While on a personal flight, the airline transport pilot made several low passes over a lake in front of a friend’s house. The friend and two other witnesses reported that, on its last pass, the Cessna 150 was flying at a low altitude when it pitched down slightly, hit the surface of the lake near Farmerville, Louisiana, nosed over, and sank. The pilot died in the crash.
The friend reported hearing the engine “sputter,” followed by an increase in power before the impact. One of the other witnesses reported that the engine was running throughout the low pass.
A post-accident examination of the wreckage did not find any pre-impact anomalies that would have precluded normal operation of the airplane.
Although the temperature and dew point were conducive to serious icing at glide power, the witness observations and forward bending of the propeller blades were consistent with the engine operating at cruise or climb power at impact.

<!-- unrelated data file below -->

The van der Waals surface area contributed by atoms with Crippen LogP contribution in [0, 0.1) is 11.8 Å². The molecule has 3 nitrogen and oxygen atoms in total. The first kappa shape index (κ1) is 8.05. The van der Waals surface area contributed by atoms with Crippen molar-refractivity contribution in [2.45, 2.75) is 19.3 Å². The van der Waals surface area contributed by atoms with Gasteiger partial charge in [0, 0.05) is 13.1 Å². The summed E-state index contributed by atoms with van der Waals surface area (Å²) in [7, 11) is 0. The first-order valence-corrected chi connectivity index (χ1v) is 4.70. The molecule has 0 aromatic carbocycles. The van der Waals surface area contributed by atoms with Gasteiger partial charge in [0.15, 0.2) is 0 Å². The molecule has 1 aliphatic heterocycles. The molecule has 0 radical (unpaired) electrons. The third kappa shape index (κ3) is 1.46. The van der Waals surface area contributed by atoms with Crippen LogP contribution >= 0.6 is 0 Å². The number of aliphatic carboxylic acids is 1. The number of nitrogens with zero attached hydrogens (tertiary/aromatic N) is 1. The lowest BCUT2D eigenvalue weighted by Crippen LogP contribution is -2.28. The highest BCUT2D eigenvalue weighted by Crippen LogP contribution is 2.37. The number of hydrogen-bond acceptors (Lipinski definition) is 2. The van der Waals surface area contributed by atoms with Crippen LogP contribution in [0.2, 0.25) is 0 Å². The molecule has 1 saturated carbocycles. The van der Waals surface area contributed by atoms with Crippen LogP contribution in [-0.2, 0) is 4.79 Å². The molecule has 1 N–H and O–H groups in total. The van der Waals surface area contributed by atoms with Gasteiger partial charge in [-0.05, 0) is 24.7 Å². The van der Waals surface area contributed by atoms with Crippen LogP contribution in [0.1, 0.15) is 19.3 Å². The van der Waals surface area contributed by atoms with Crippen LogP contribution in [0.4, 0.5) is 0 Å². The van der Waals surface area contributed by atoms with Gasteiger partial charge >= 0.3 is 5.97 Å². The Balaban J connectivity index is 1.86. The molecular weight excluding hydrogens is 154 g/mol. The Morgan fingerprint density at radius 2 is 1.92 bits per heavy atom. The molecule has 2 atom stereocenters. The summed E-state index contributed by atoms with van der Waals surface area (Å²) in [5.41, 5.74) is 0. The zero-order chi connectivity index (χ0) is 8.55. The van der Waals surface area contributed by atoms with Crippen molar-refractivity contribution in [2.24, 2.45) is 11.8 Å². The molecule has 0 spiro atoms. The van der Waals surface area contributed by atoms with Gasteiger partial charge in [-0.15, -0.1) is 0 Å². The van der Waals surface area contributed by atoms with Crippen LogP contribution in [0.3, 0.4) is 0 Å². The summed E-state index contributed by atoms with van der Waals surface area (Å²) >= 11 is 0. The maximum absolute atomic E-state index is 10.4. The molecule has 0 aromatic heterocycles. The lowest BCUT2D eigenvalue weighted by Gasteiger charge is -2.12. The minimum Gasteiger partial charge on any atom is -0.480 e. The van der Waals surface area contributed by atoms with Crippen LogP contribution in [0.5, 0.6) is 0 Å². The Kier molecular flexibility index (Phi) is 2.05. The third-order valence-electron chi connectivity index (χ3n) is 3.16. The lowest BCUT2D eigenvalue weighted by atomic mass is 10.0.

A portable GPS unit found in the wreckage did not contain any data about the flight. However, the GPS unit did record data consistent with previous flights where an airplane flew near the accident location. Additionally, one witness stated that the pilot was friends with a neighbor and had conducted numerous low passes over the lake during the previous four years.
Probable cause: The pilot’s failure to maintain clearance from the lake during a low-level maneuver.
NTSB Identification: CEN17FA281
This July 2017 accident report is provided by the National Transportation Safety Board. Published as an educational tool, it is intended to help pilots learn from the misfortunes of others.